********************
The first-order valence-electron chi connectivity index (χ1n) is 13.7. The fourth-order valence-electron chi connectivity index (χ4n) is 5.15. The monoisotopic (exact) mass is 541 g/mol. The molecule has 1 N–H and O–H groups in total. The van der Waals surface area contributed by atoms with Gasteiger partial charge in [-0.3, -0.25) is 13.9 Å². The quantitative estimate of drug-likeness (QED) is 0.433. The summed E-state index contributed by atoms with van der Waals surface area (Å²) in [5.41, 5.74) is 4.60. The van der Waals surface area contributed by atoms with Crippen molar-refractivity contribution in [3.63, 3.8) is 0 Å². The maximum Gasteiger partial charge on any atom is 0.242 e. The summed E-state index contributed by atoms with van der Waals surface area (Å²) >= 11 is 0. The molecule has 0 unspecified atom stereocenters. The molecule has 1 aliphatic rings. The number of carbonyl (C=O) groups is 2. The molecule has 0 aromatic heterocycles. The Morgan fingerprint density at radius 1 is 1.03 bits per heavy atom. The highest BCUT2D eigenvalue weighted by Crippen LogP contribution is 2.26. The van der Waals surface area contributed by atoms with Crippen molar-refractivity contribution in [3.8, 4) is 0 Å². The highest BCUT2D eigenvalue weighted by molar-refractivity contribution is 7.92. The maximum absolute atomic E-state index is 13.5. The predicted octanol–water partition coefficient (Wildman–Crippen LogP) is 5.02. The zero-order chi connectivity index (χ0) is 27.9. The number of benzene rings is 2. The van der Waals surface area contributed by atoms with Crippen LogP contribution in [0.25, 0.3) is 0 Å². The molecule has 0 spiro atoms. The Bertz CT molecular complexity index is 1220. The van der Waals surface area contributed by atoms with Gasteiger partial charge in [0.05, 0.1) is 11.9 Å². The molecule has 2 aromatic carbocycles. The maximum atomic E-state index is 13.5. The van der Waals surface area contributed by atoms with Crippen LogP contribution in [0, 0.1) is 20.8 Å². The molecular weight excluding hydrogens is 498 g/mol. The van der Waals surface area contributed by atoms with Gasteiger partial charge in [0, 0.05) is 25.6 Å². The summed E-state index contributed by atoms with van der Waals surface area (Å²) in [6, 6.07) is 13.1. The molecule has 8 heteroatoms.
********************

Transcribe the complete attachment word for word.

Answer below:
The first-order valence-electron chi connectivity index (χ1n) is 13.7. The fourth-order valence-electron chi connectivity index (χ4n) is 5.15. The monoisotopic (exact) mass is 541 g/mol. The molecule has 1 N–H and O–H groups in total. The van der Waals surface area contributed by atoms with Gasteiger partial charge in [-0.3, -0.25) is 13.9 Å². The quantitative estimate of drug-likeness (QED) is 0.433. The summed E-state index contributed by atoms with van der Waals surface area (Å²) in [5.41, 5.74) is 4.60. The van der Waals surface area contributed by atoms with Crippen molar-refractivity contribution in [3.63, 3.8) is 0 Å². The maximum Gasteiger partial charge on any atom is 0.242 e. The summed E-state index contributed by atoms with van der Waals surface area (Å²) >= 11 is 0. The molecule has 0 unspecified atom stereocenters. The molecule has 1 aliphatic rings. The number of carbonyl (C=O) groups is 2. The molecule has 0 aromatic heterocycles. The Morgan fingerprint density at radius 1 is 1.03 bits per heavy atom. The highest BCUT2D eigenvalue weighted by Crippen LogP contribution is 2.26. The van der Waals surface area contributed by atoms with Crippen molar-refractivity contribution in [3.8, 4) is 0 Å². The highest BCUT2D eigenvalue weighted by molar-refractivity contribution is 7.92. The maximum absolute atomic E-state index is 13.5. The predicted octanol–water partition coefficient (Wildman–Crippen LogP) is 5.02. The zero-order chi connectivity index (χ0) is 27.9. The number of benzene rings is 2. The van der Waals surface area contributed by atoms with Crippen LogP contribution in [0.25, 0.3) is 0 Å². The molecule has 0 spiro atoms. The Bertz CT molecular complexity index is 1220. The van der Waals surface area contributed by atoms with Gasteiger partial charge in [0.05, 0.1) is 11.9 Å². The molecule has 2 aromatic carbocycles. The maximum atomic E-state index is 13.5. The van der Waals surface area contributed by atoms with Crippen LogP contribution in [0, 0.1) is 20.8 Å². The molecular weight excluding hydrogens is 498 g/mol. The van der Waals surface area contributed by atoms with Gasteiger partial charge in [0, 0.05) is 25.6 Å². The summed E-state index contributed by atoms with van der Waals surface area (Å²) in [6, 6.07) is 13.1. The molecule has 8 heteroatoms.